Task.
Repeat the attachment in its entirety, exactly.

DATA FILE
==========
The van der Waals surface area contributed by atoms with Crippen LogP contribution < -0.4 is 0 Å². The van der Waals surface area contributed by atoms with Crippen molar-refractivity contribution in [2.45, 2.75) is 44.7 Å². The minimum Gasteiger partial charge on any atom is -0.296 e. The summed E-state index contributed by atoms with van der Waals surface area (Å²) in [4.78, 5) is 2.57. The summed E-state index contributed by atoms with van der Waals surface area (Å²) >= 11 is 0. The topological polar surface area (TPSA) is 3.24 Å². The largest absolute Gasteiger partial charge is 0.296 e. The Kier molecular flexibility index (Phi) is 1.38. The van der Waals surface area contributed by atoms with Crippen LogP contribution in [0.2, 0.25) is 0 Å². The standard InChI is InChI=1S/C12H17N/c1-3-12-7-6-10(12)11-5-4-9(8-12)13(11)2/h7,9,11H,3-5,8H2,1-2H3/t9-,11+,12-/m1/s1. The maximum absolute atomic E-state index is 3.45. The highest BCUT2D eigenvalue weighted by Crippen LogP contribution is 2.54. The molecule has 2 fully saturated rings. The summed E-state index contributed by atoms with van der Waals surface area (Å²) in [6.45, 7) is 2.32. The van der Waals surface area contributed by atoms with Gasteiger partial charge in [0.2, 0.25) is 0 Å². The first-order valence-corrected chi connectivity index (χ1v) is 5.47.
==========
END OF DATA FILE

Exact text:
The van der Waals surface area contributed by atoms with Crippen LogP contribution < -0.4 is 0 Å². The van der Waals surface area contributed by atoms with Crippen molar-refractivity contribution in [2.45, 2.75) is 44.7 Å². The minimum Gasteiger partial charge on any atom is -0.296 e. The summed E-state index contributed by atoms with van der Waals surface area (Å²) in [4.78, 5) is 2.57. The summed E-state index contributed by atoms with van der Waals surface area (Å²) >= 11 is 0. The topological polar surface area (TPSA) is 3.24 Å². The largest absolute Gasteiger partial charge is 0.296 e. The Kier molecular flexibility index (Phi) is 1.38. The van der Waals surface area contributed by atoms with Crippen LogP contribution in [0.2, 0.25) is 0 Å². The standard InChI is InChI=1S/C12H17N/c1-3-12-7-6-10(12)11-5-4-9(8-12)13(11)2/h7,9,11H,3-5,8H2,1-2H3/t9-,11+,12-/m1/s1. The maximum absolute atomic E-state index is 3.45. The highest BCUT2D eigenvalue weighted by Crippen LogP contribution is 2.54. The molecule has 2 fully saturated rings. The summed E-state index contributed by atoms with van der Waals surface area (Å²) in [6.45, 7) is 2.32. The van der Waals surface area contributed by atoms with Gasteiger partial charge in [0.2, 0.25) is 0 Å². The first-order valence-corrected chi connectivity index (χ1v) is 5.47.